• If there is a “pod” of only one team as described above, including undefeated teams, rank the team directly ahead of the best team beaten in a relevant win. Winless teams are ranked directly behind their worst relevant loss. The team in question will have the rank of their worst relevant loss in parenthesis or, if undefeated in relevant games but not #1, have their entry boldfaced.
  • If there are two or more “pods” of multiple teams each that can be ranked a certain way between any two teams (or at the top or bottom of the rankings), or if there are two individual teams that can be ranked between another two teams but whose ranking vis-a-vis one another is unclear, break them up and rank them separately, within their own pods. Each team’s rank is listed as their best possible ranking except at the top of the rankings, when it is their worst possible ranking. In the case of the individual teams, they are listed as tied and in C Rating order unless one has a lineal title.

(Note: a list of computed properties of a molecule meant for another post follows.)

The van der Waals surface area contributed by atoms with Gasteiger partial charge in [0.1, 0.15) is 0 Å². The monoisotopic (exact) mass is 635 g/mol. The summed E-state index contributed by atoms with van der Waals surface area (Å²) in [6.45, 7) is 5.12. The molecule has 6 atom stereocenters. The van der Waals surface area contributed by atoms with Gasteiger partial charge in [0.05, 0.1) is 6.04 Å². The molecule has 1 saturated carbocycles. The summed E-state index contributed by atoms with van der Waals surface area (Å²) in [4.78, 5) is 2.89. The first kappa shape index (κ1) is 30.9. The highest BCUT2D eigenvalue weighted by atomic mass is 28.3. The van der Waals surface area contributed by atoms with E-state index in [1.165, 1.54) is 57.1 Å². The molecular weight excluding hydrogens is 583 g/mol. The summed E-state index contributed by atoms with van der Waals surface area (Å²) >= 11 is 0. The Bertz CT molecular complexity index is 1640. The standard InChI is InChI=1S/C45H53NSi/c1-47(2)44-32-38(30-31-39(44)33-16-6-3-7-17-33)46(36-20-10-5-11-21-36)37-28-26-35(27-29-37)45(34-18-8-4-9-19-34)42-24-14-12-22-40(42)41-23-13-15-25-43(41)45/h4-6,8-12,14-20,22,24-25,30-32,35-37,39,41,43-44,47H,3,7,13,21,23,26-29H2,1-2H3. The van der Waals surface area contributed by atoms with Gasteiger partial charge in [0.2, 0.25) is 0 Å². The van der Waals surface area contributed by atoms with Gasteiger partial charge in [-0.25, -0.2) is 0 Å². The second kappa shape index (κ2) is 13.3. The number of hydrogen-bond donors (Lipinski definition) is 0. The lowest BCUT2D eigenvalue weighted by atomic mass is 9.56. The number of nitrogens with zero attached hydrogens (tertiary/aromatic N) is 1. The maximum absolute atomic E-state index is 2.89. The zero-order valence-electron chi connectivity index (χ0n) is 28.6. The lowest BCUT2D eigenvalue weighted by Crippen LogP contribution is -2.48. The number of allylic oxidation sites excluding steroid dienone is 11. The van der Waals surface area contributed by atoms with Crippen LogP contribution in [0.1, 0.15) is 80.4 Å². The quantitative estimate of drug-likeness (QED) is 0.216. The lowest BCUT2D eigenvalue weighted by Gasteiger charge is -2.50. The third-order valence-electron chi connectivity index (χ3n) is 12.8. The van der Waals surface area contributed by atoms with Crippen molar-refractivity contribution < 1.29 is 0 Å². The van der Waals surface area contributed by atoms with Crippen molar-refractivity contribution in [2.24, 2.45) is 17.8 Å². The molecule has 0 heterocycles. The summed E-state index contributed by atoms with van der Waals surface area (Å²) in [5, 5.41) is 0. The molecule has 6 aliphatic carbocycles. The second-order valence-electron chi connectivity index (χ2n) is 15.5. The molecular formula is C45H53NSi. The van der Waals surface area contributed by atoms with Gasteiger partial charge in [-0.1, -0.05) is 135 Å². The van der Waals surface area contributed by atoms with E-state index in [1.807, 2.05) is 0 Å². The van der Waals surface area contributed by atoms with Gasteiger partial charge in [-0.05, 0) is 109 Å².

I’ll whip out the first rankings Week 3, when they become meaningful, and we’ll see how they play themselves out over the course of the season, and how much work they add to my already heavy workload.

Sports Watcher for the weekend of 4/14-15

All times PDT.

1-3 PM: MISL Soccer, Detroit at Milwaukee (VS.). Did you know the Detroit Ignition are an expansion team? You wouldn’t be so impressed if you knew four teams make the playoffs… out of a six-team league.